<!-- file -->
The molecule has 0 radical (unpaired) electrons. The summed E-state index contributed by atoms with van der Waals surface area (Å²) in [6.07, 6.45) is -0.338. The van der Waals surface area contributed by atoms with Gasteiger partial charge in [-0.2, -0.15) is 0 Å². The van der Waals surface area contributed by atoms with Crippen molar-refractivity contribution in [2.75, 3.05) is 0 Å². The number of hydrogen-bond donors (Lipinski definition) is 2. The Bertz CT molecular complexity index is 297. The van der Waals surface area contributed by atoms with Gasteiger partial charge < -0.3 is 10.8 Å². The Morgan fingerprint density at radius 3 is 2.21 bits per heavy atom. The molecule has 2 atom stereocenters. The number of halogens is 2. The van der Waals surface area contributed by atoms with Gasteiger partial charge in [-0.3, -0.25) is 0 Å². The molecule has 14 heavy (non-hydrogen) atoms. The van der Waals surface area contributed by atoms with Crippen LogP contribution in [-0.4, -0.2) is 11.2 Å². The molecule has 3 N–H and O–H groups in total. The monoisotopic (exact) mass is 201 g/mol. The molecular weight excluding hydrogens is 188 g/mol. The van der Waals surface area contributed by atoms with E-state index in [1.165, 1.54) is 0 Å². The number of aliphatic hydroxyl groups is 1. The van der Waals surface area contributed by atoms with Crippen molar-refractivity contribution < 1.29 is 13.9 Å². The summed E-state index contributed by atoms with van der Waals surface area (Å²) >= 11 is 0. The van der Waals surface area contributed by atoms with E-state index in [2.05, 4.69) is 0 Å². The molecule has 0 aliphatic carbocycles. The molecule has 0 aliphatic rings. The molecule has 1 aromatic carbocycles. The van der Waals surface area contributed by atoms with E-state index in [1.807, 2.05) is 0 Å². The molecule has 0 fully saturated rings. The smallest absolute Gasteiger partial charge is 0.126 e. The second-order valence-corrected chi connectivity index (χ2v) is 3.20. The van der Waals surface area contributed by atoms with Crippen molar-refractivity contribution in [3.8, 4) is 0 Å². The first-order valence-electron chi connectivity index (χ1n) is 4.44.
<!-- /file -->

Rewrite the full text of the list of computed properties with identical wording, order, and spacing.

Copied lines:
The molecule has 0 radical (unpaired) electrons. The summed E-state index contributed by atoms with van der Waals surface area (Å²) in [6.07, 6.45) is -0.338. The van der Waals surface area contributed by atoms with Gasteiger partial charge in [-0.2, -0.15) is 0 Å². The van der Waals surface area contributed by atoms with Crippen molar-refractivity contribution in [2.75, 3.05) is 0 Å². The number of hydrogen-bond donors (Lipinski definition) is 2. The Bertz CT molecular complexity index is 297. The van der Waals surface area contributed by atoms with Gasteiger partial charge < -0.3 is 10.8 Å². The Morgan fingerprint density at radius 3 is 2.21 bits per heavy atom. The molecule has 2 atom stereocenters. The number of halogens is 2. The van der Waals surface area contributed by atoms with Gasteiger partial charge in [-0.3, -0.25) is 0 Å². The molecule has 14 heavy (non-hydrogen) atoms. The van der Waals surface area contributed by atoms with Crippen LogP contribution in [-0.4, -0.2) is 11.2 Å². The molecule has 3 N–H and O–H groups in total. The monoisotopic (exact) mass is 201 g/mol. The molecular weight excluding hydrogens is 188 g/mol. The van der Waals surface area contributed by atoms with E-state index in [1.165, 1.54) is 0 Å². The number of aliphatic hydroxyl groups is 1. The van der Waals surface area contributed by atoms with Crippen molar-refractivity contribution < 1.29 is 13.9 Å². The summed E-state index contributed by atoms with van der Waals surface area (Å²) >= 11 is 0. The van der Waals surface area contributed by atoms with E-state index in [2.05, 4.69) is 0 Å². The molecule has 0 aliphatic carbocycles. The molecule has 0 aliphatic rings. The molecule has 1 aromatic carbocycles. The van der Waals surface area contributed by atoms with E-state index in [1.807, 2.05) is 0 Å². The molecule has 0 fully saturated rings. The smallest absolute Gasteiger partial charge is 0.126 e. The second-order valence-corrected chi connectivity index (χ2v) is 3.20. The van der Waals surface area contributed by atoms with Crippen molar-refractivity contribution in [3.8, 4) is 0 Å². The first-order valence-electron chi connectivity index (χ1n) is 4.44.